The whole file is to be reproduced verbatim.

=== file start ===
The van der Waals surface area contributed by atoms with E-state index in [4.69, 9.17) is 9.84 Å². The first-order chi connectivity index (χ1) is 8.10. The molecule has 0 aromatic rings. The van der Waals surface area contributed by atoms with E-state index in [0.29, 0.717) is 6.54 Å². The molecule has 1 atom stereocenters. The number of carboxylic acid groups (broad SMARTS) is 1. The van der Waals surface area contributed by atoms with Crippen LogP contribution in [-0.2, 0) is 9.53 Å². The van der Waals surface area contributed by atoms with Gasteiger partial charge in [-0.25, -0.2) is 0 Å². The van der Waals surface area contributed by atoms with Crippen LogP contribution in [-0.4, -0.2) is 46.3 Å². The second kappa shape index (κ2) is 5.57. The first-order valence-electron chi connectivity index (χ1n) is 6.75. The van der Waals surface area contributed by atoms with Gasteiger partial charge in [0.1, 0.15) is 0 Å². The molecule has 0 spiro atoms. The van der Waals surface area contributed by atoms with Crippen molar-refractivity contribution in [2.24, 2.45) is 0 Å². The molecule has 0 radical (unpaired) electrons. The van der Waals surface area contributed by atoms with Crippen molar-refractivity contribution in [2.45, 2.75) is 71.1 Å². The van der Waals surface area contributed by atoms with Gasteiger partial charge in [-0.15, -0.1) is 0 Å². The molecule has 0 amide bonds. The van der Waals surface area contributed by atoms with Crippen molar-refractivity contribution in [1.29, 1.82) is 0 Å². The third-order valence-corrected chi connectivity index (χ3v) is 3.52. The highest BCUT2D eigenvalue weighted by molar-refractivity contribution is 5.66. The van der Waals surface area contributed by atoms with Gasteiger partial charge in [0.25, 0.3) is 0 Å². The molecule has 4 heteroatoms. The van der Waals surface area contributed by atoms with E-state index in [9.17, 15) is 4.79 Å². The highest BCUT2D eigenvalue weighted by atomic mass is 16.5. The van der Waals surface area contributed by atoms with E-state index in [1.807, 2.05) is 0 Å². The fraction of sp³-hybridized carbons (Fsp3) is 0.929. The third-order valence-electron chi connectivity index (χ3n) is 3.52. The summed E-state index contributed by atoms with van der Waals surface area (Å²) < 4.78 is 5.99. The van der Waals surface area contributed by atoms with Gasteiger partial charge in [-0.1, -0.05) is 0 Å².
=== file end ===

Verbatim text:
The van der Waals surface area contributed by atoms with E-state index in [4.69, 9.17) is 9.84 Å². The first-order chi connectivity index (χ1) is 8.10. The molecule has 0 aromatic rings. The van der Waals surface area contributed by atoms with E-state index in [0.29, 0.717) is 6.54 Å². The molecule has 1 atom stereocenters. The number of carboxylic acid groups (broad SMARTS) is 1. The van der Waals surface area contributed by atoms with Crippen LogP contribution in [-0.2, 0) is 9.53 Å². The van der Waals surface area contributed by atoms with Gasteiger partial charge in [-0.25, -0.2) is 0 Å². The van der Waals surface area contributed by atoms with Crippen LogP contribution in [-0.4, -0.2) is 46.3 Å². The second kappa shape index (κ2) is 5.57. The first-order valence-electron chi connectivity index (χ1n) is 6.75. The van der Waals surface area contributed by atoms with Gasteiger partial charge in [0.1, 0.15) is 0 Å². The molecule has 0 spiro atoms. The van der Waals surface area contributed by atoms with Crippen molar-refractivity contribution in [2.24, 2.45) is 0 Å². The molecule has 0 radical (unpaired) electrons. The van der Waals surface area contributed by atoms with Crippen molar-refractivity contribution in [2.45, 2.75) is 71.1 Å². The van der Waals surface area contributed by atoms with Gasteiger partial charge in [-0.15, -0.1) is 0 Å². The molecule has 0 amide bonds. The van der Waals surface area contributed by atoms with Crippen molar-refractivity contribution in [1.29, 1.82) is 0 Å². The third-order valence-corrected chi connectivity index (χ3v) is 3.52. The highest BCUT2D eigenvalue weighted by molar-refractivity contribution is 5.66. The van der Waals surface area contributed by atoms with Gasteiger partial charge in [0.25, 0.3) is 0 Å². The molecule has 4 heteroatoms. The van der Waals surface area contributed by atoms with E-state index in [9.17, 15) is 4.79 Å². The highest BCUT2D eigenvalue weighted by atomic mass is 16.5. The van der Waals surface area contributed by atoms with E-state index in [1.807, 2.05) is 0 Å². The fraction of sp³-hybridized carbons (Fsp3) is 0.929. The third-order valence-electron chi connectivity index (χ3n) is 3.52. The summed E-state index contributed by atoms with van der Waals surface area (Å²) < 4.78 is 5.99. The van der Waals surface area contributed by atoms with Gasteiger partial charge in [-0.1, -0.05) is 0 Å².